It finally happened after so many warnings that it would – a burn ban.
Wharton County residents are now being told that a burn ban will be issued on Thursday, Aug. 8.
Andy Kirkland, the county’s Emergency Management coordinator, reported that on Monday, Aug. 8, the Keetch Byram Drought Index (KBDI) value for Wharton County was 544.
A few weeks ago, Kirkland said the Commissioners Court had Emergency Management check the KBDI average value for Wharton County every Monday. If the value exceeded 500 at the beginning of the week, a ban on outdoor burning would be put in place at dawn the following Thursday.
When the county receives rainfall and the index drops below 500 the burn ban is removed immediately, he said. Information is then distributed to media outlets, including newspaper and radio.
For the past few weeks, the county had been provided some relief with showers in some areas. It was enough to lower the KBDI value.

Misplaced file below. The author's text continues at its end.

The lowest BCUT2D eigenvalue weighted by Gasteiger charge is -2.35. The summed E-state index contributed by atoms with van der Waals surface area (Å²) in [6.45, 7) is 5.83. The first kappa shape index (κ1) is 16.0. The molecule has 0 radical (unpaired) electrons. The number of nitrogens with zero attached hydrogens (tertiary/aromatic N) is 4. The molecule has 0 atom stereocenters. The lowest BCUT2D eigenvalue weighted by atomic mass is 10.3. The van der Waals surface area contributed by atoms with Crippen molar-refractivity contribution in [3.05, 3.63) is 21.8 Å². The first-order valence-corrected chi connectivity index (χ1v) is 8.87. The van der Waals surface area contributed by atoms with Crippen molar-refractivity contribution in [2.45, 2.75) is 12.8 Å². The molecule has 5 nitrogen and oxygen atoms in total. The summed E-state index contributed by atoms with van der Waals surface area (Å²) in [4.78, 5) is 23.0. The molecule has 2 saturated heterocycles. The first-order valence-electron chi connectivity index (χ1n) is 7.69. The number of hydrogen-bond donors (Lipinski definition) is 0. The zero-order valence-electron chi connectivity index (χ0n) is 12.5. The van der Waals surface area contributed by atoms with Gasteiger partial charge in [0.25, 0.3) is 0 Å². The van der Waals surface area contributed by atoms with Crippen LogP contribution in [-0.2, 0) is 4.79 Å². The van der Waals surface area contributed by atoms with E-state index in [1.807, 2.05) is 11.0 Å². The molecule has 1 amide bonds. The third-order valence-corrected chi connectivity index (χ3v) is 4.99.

On Sunday, Aug. 7, Kirkland said the KBDI value was 543.
“We had numerous showers scattered around the county so I had to wait until Monday’s values come out before announcing the burn ban situation,” Kirkland said.
He wasn’t optimistic once the weekend ended after the showers fell.
And the forecast the Emergency Management announced looks like the ban will stay in place.
There was only a 20 percent chance of showers through Wednesday with the heat index values into the 100s for three consecutive days.
The lows for Thursday through Saturday are in the high 70s, but no precipitation is forecast. The highs are in the mid-90s, Kirkland said.
During a Commissioners Court meeting on July 14, Judge Phillip Spenrath had reported that the KBDI value was 464. At the end of July, the wettest part of the county had been in Danevang (KBDI value 232) and the driest in the East Bernard/Hungerford area (KBDI value 563).
Kirkland reported that on Aug. 1, the county’s KBDI value was 513.
The KBDI value is measured by the county average, Spenrath said.